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By | David Norfolk 19th September 2005 08:07

On Borland JBuilder 2006

It's a collaborative thing

Preview We've always liked Borland's JBuilder IDE for Java, especially as it is part of a pretty complete Application Lifecycle Management platform.

Borland's Application Lifecycle Management (ALM) platform ranges from requirements and process management through to (with the help of Mercury) testing. However, now comes JBuilder 2006 and we can't help wondering what is left to do in the IDE at the coding end – surely the real problems today are elsewhere, with requirements management and with aligning development with the business?

So, we asked Jon Harrison, EMEA product manager for Java products, what is so special about JBuilder 2006. His answer, in essence, is “collaboration”, which does make sense. eXtreme Programming and the Agile movement have done a pretty good job on the dynamics of local team-based programming but the reality today (in some places at least) is the geographically-dispersed remote team.

Some companies are outsourcing coding off-shore, others are setting up internal coding centres of expertise in places like India, and there is a lot of sense in “follow the sun development” (when your coders go to bed in the UK, QA picks up the baton in Australia, ready to return issues to the team when it gets back in next morning). Then, there is always the coding genius who simply doesn't want to leave his home in Smallville USA just because his or her employer chooses to set up its HQ on the San Andreas Fault – and why should he?

So, geographically-distributed programming is a reality and team productivity, including such teams, is Borland's main objective for its latest release of JBuilder. Within the JBuilder environment, Harrison says, you can access things like requirements repositories and configuration management solutions, all surfaced in the JBuilder IDE.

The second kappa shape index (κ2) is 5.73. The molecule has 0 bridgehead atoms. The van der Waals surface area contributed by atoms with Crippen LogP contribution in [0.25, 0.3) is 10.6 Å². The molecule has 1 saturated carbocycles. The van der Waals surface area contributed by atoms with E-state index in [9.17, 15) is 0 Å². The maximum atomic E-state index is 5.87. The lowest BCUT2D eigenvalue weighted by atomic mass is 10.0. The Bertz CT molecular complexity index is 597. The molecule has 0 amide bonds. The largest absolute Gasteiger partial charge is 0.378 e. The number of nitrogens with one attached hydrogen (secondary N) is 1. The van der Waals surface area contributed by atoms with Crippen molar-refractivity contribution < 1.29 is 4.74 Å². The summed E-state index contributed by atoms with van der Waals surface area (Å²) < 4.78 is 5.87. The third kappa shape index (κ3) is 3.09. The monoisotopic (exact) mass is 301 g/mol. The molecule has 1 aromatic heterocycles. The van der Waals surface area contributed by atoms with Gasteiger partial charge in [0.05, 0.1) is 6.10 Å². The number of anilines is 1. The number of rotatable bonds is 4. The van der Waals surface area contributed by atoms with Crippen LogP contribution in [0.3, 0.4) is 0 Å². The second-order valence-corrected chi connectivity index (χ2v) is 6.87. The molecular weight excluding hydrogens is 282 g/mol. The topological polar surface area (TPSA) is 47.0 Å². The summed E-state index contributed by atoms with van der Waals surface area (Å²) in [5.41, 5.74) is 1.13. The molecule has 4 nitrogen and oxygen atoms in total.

Anything surfaced is a target for sharing and collaboration, he claims, although he acknowledges that this isn't a suitable replacement for face-to-face contact in all circumstances. Nevertheless, he thinks that it allows people remote from each other to get some of the benefits typically associated with, say, pair programming.

Of course, it's been possible for some time for several developers to view the same project and talk through problems on the telephone.JBuilder promises something more, involving tracking and exchanging control of the session: "Suppose you're working on a particular piece of a project with a colleague," Harrison explains, "you're doing a debug run trying to understand what is going on with a particular piece of the code, stepping through the code, looking at the variable values etc...

"What you can do in JBuilder now is share that debug cycle - both of you can see exactly what's happening and then you can hand over what we call the “token” to your colleague, so that if you get to a part of the code he's written or has more knowledge of, he can take control and start stepping through and explaining himself," John continues, "and it's not just two people, 3, 4, 5, any number really, of people in the team can be doing this...”